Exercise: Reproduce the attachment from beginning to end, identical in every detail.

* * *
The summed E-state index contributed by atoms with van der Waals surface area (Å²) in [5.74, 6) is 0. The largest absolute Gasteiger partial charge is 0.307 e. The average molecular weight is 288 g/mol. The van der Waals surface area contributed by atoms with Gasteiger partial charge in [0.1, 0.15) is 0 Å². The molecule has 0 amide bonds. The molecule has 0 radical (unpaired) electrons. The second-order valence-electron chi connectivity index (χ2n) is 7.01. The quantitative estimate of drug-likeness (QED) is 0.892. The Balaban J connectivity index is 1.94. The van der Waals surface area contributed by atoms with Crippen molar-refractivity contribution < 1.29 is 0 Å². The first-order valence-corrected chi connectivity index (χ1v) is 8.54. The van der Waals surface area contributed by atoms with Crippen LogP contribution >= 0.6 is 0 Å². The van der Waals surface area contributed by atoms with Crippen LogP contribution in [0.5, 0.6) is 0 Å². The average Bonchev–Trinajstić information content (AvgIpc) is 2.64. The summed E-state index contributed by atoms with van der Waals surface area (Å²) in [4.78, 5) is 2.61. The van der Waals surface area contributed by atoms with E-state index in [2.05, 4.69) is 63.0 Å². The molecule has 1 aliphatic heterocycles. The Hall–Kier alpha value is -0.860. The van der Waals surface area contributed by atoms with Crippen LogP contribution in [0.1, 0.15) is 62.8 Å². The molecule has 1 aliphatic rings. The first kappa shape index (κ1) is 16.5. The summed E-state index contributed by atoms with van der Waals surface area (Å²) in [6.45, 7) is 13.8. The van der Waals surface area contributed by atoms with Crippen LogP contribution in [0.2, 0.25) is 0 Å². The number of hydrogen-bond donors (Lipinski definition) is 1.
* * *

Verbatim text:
The summed E-state index contributed by atoms with van der Waals surface area (Å²) in [5.74, 6) is 0. The largest absolute Gasteiger partial charge is 0.307 e. The average molecular weight is 288 g/mol. The van der Waals surface area contributed by atoms with Gasteiger partial charge in [0.1, 0.15) is 0 Å². The molecule has 0 amide bonds. The molecule has 0 radical (unpaired) electrons. The second-order valence-electron chi connectivity index (χ2n) is 7.01. The quantitative estimate of drug-likeness (QED) is 0.892. The Balaban J connectivity index is 1.94. The van der Waals surface area contributed by atoms with Crippen molar-refractivity contribution < 1.29 is 0 Å². The first-order valence-corrected chi connectivity index (χ1v) is 8.54. The van der Waals surface area contributed by atoms with Crippen LogP contribution >= 0.6 is 0 Å². The van der Waals surface area contributed by atoms with Crippen LogP contribution in [0.5, 0.6) is 0 Å². The average Bonchev–Trinajstić information content (AvgIpc) is 2.64. The summed E-state index contributed by atoms with van der Waals surface area (Å²) in [4.78, 5) is 2.61. The van der Waals surface area contributed by atoms with E-state index in [2.05, 4.69) is 63.0 Å². The molecule has 1 aliphatic heterocycles. The Hall–Kier alpha value is -0.860. The van der Waals surface area contributed by atoms with Crippen LogP contribution in [0.1, 0.15) is 62.8 Å². The molecule has 1 aliphatic rings. The first kappa shape index (κ1) is 16.5. The summed E-state index contributed by atoms with van der Waals surface area (Å²) in [6.45, 7) is 13.8. The van der Waals surface area contributed by atoms with Crippen LogP contribution in [0.2, 0.25) is 0 Å². The number of hydrogen-bond donors (Lipinski definition) is 1.